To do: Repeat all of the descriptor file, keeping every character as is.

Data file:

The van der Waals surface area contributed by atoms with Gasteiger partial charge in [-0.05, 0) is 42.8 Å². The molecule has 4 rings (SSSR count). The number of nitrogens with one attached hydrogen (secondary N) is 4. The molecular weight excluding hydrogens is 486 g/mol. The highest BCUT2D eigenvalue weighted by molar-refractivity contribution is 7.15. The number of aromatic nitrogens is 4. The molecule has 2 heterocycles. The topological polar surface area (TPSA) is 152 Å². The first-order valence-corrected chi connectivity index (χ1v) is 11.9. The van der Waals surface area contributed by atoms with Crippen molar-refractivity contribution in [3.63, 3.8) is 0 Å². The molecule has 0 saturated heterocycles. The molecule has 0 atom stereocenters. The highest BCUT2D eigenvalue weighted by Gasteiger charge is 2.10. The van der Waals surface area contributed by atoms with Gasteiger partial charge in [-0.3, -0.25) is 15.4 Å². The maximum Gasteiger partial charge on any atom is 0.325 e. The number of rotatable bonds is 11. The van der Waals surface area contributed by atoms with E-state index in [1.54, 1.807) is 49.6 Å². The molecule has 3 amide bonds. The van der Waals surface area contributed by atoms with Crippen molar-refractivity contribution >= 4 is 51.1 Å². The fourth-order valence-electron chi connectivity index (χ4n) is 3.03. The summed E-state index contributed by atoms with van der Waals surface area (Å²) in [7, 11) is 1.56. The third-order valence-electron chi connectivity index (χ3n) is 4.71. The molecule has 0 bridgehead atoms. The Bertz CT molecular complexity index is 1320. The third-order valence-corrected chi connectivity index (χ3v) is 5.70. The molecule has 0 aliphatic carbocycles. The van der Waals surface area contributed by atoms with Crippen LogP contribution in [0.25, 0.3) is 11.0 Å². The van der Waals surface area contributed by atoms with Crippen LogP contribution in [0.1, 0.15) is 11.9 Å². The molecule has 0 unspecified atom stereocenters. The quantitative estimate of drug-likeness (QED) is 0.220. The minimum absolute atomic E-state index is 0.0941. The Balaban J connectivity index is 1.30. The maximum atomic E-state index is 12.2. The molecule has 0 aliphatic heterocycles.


The van der Waals surface area contributed by atoms with Gasteiger partial charge in [-0.05, 0) is 42.8 Å². The molecule has 4 rings (SSSR count). The number of nitrogens with one attached hydrogen (secondary N) is 4. The molecular weight excluding hydrogens is 486 g/mol. The highest BCUT2D eigenvalue weighted by molar-refractivity contribution is 7.15. The number of aromatic nitrogens is 4. The molecule has 2 heterocycles. The topological polar surface area (TPSA) is 152 Å². The first-order valence-corrected chi connectivity index (χ1v) is 11.9. The van der Waals surface area contributed by atoms with Crippen molar-refractivity contribution in [3.63, 3.8) is 0 Å². The molecule has 0 saturated heterocycles. The molecule has 0 atom stereocenters. The highest BCUT2D eigenvalue weighted by Gasteiger charge is 2.10. The van der Waals surface area contributed by atoms with Gasteiger partial charge in [-0.3, -0.25) is 15.4 Å². The maximum Gasteiger partial charge on any atom is 0.325 e. The number of rotatable bonds is 11. The van der Waals surface area contributed by atoms with E-state index in [1.54, 1.807) is 49.6 Å². The molecule has 3 amide bonds. The van der Waals surface area contributed by atoms with Crippen molar-refractivity contribution >= 4 is 51.1 Å². The fourth-order valence-electron chi connectivity index (χ4n) is 3.03. The summed E-state index contributed by atoms with van der Waals surface area (Å²) in [7, 11) is 1.56. The third-order valence-electron chi connectivity index (χ3n) is 4.71. The molecule has 0 bridgehead atoms. The Bertz CT molecular complexity index is 1320. The third-order valence-corrected chi connectivity index (χ3v) is 5.70. The molecule has 0 aliphatic carbocycles. The van der Waals surface area contributed by atoms with Crippen LogP contribution in [0.25, 0.3) is 11.0 Å². The van der Waals surface area contributed by atoms with Crippen LogP contribution in [0.1, 0.15) is 11.9 Å². The molecule has 0 unspecified atom stereocenters. The quantitative estimate of drug-likeness (QED) is 0.220. The minimum absolute atomic E-state index is 0.0941. The Balaban J connectivity index is 1.30. The maximum atomic E-state index is 12.2. The molecule has 0 aliphatic heterocycles.